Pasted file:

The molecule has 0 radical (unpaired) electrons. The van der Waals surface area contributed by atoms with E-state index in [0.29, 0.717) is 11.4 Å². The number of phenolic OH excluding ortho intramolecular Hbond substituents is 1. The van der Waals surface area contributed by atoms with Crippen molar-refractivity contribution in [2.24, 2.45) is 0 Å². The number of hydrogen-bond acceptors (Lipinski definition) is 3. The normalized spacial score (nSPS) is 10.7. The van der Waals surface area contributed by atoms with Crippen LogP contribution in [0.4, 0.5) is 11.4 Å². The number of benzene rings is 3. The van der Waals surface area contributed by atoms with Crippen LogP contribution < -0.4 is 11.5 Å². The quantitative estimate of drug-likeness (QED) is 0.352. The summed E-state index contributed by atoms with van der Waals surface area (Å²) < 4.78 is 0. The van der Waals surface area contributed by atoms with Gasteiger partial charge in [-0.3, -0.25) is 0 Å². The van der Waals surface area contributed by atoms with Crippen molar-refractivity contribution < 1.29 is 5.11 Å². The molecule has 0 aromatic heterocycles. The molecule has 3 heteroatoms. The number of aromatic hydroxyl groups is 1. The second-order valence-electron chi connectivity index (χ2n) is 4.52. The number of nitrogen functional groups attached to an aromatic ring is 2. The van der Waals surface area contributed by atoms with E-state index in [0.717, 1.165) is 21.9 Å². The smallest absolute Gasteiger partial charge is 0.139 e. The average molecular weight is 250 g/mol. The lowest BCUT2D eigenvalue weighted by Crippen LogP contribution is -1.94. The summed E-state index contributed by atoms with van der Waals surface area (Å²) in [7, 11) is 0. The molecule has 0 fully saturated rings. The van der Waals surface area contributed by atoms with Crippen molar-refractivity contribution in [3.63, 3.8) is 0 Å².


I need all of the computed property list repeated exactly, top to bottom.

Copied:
The molecule has 0 radical (unpaired) electrons. The van der Waals surface area contributed by atoms with E-state index in [0.29, 0.717) is 11.4 Å². The number of phenolic OH excluding ortho intramolecular Hbond substituents is 1. The van der Waals surface area contributed by atoms with Crippen molar-refractivity contribution in [2.24, 2.45) is 0 Å². The number of hydrogen-bond acceptors (Lipinski definition) is 3. The normalized spacial score (nSPS) is 10.7. The van der Waals surface area contributed by atoms with Crippen LogP contribution in [0.4, 0.5) is 11.4 Å². The number of benzene rings is 3. The van der Waals surface area contributed by atoms with Crippen LogP contribution < -0.4 is 11.5 Å². The quantitative estimate of drug-likeness (QED) is 0.352. The summed E-state index contributed by atoms with van der Waals surface area (Å²) < 4.78 is 0. The van der Waals surface area contributed by atoms with Gasteiger partial charge in [-0.3, -0.25) is 0 Å². The van der Waals surface area contributed by atoms with Crippen molar-refractivity contribution < 1.29 is 5.11 Å². The molecule has 0 aromatic heterocycles. The molecule has 3 heteroatoms. The number of aromatic hydroxyl groups is 1. The second-order valence-electron chi connectivity index (χ2n) is 4.52. The number of nitrogen functional groups attached to an aromatic ring is 2. The van der Waals surface area contributed by atoms with E-state index in [0.717, 1.165) is 21.9 Å². The smallest absolute Gasteiger partial charge is 0.139 e. The average molecular weight is 250 g/mol. The lowest BCUT2D eigenvalue weighted by Crippen LogP contribution is -1.94. The summed E-state index contributed by atoms with van der Waals surface area (Å²) in [7, 11) is 0. The molecule has 0 fully saturated rings. The van der Waals surface area contributed by atoms with Crippen molar-refractivity contribution in [3.63, 3.8) is 0 Å².